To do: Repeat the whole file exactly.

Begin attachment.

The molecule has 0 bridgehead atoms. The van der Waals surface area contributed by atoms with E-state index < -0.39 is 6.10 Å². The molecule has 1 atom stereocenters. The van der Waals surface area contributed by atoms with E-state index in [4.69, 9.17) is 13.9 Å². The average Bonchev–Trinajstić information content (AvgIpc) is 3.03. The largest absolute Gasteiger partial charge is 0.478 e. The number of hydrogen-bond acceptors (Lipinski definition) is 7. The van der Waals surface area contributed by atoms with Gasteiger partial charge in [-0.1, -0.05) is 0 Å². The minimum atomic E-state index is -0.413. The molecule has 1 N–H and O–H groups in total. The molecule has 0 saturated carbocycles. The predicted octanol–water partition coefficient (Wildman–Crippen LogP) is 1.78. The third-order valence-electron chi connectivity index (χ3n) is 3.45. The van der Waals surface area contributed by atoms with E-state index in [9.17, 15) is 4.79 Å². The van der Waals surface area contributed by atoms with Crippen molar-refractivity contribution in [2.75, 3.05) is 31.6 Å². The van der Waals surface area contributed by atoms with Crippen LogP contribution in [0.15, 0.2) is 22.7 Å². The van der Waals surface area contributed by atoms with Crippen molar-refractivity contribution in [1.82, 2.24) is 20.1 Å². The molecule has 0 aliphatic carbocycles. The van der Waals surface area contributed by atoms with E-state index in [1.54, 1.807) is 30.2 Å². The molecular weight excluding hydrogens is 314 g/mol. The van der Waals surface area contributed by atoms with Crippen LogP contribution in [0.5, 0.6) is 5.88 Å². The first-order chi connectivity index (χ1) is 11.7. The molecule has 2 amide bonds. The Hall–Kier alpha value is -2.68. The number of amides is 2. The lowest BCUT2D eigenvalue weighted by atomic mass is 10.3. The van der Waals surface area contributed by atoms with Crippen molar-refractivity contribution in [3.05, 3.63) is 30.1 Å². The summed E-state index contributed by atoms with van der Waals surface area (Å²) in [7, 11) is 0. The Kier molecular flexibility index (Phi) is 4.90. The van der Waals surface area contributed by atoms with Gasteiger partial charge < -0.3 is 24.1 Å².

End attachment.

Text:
The molecule has 0 bridgehead atoms. The van der Waals surface area contributed by atoms with E-state index < -0.39 is 6.10 Å². The molecule has 1 atom stereocenters. The van der Waals surface area contributed by atoms with E-state index in [4.69, 9.17) is 13.9 Å². The average Bonchev–Trinajstić information content (AvgIpc) is 3.03. The largest absolute Gasteiger partial charge is 0.478 e. The number of hydrogen-bond acceptors (Lipinski definition) is 7. The van der Waals surface area contributed by atoms with Gasteiger partial charge in [-0.1, -0.05) is 0 Å². The minimum atomic E-state index is -0.413. The molecule has 1 N–H and O–H groups in total. The molecule has 0 saturated carbocycles. The predicted octanol–water partition coefficient (Wildman–Crippen LogP) is 1.78. The third-order valence-electron chi connectivity index (χ3n) is 3.45. The van der Waals surface area contributed by atoms with E-state index in [9.17, 15) is 4.79 Å². The van der Waals surface area contributed by atoms with Crippen molar-refractivity contribution in [2.75, 3.05) is 31.6 Å². The van der Waals surface area contributed by atoms with Crippen LogP contribution in [0.15, 0.2) is 22.7 Å². The van der Waals surface area contributed by atoms with Crippen molar-refractivity contribution in [1.82, 2.24) is 20.1 Å². The molecule has 0 aliphatic carbocycles. The van der Waals surface area contributed by atoms with E-state index in [1.54, 1.807) is 30.2 Å². The molecular weight excluding hydrogens is 314 g/mol. The van der Waals surface area contributed by atoms with Crippen LogP contribution in [0.5, 0.6) is 5.88 Å². The first-order chi connectivity index (χ1) is 11.7. The molecule has 2 amide bonds. The Hall–Kier alpha value is -2.68. The number of amides is 2. The lowest BCUT2D eigenvalue weighted by atomic mass is 10.3. The van der Waals surface area contributed by atoms with Crippen molar-refractivity contribution in [3.05, 3.63) is 30.1 Å². The summed E-state index contributed by atoms with van der Waals surface area (Å²) in [7, 11) is 0. The Kier molecular flexibility index (Phi) is 4.90. The van der Waals surface area contributed by atoms with Gasteiger partial charge < -0.3 is 24.1 Å².